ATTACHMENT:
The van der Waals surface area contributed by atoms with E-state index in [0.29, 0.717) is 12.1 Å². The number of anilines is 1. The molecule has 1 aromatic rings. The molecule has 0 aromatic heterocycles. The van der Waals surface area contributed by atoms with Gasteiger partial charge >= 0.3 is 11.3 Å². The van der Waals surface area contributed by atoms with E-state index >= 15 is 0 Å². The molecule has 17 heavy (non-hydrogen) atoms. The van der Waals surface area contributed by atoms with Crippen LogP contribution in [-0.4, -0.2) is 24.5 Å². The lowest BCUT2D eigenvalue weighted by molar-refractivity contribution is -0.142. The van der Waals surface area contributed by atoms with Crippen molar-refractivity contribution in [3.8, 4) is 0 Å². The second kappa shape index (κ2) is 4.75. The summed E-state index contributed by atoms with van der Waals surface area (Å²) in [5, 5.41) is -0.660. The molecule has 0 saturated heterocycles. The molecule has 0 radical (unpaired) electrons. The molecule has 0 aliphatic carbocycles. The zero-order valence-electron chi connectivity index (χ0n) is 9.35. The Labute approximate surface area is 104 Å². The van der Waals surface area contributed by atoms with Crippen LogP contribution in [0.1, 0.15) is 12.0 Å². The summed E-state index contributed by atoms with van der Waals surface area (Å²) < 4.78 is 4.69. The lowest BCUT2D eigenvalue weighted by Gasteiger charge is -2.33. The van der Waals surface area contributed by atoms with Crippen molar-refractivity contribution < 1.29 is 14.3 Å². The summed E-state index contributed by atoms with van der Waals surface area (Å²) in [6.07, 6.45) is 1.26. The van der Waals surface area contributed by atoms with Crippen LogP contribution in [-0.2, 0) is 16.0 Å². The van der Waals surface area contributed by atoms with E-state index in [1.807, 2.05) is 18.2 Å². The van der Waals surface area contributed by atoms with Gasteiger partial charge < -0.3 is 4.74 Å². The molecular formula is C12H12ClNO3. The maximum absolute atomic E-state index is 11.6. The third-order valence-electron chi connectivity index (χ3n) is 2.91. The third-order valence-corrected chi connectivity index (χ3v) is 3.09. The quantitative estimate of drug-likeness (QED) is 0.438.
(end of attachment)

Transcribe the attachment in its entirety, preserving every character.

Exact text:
The van der Waals surface area contributed by atoms with E-state index in [0.29, 0.717) is 12.1 Å². The number of anilines is 1. The molecule has 1 aromatic rings. The molecule has 0 aromatic heterocycles. The van der Waals surface area contributed by atoms with Gasteiger partial charge >= 0.3 is 11.3 Å². The van der Waals surface area contributed by atoms with E-state index >= 15 is 0 Å². The molecule has 17 heavy (non-hydrogen) atoms. The van der Waals surface area contributed by atoms with Crippen LogP contribution in [-0.4, -0.2) is 24.5 Å². The lowest BCUT2D eigenvalue weighted by molar-refractivity contribution is -0.142. The van der Waals surface area contributed by atoms with Crippen molar-refractivity contribution in [3.8, 4) is 0 Å². The second kappa shape index (κ2) is 4.75. The summed E-state index contributed by atoms with van der Waals surface area (Å²) in [5, 5.41) is -0.660. The molecule has 0 saturated heterocycles. The molecule has 0 radical (unpaired) electrons. The molecule has 0 aliphatic carbocycles. The zero-order valence-electron chi connectivity index (χ0n) is 9.35. The Labute approximate surface area is 104 Å². The van der Waals surface area contributed by atoms with Crippen LogP contribution in [0.1, 0.15) is 12.0 Å². The summed E-state index contributed by atoms with van der Waals surface area (Å²) < 4.78 is 4.69. The lowest BCUT2D eigenvalue weighted by Gasteiger charge is -2.33. The van der Waals surface area contributed by atoms with Crippen molar-refractivity contribution < 1.29 is 14.3 Å². The summed E-state index contributed by atoms with van der Waals surface area (Å²) in [6.07, 6.45) is 1.26. The van der Waals surface area contributed by atoms with Crippen LogP contribution in [-0.2, 0) is 16.0 Å². The van der Waals surface area contributed by atoms with E-state index in [1.807, 2.05) is 18.2 Å². The van der Waals surface area contributed by atoms with Gasteiger partial charge < -0.3 is 4.74 Å². The molecular formula is C12H12ClNO3. The maximum absolute atomic E-state index is 11.6. The third-order valence-electron chi connectivity index (χ3n) is 2.91. The third-order valence-corrected chi connectivity index (χ3v) is 3.09. The quantitative estimate of drug-likeness (QED) is 0.438.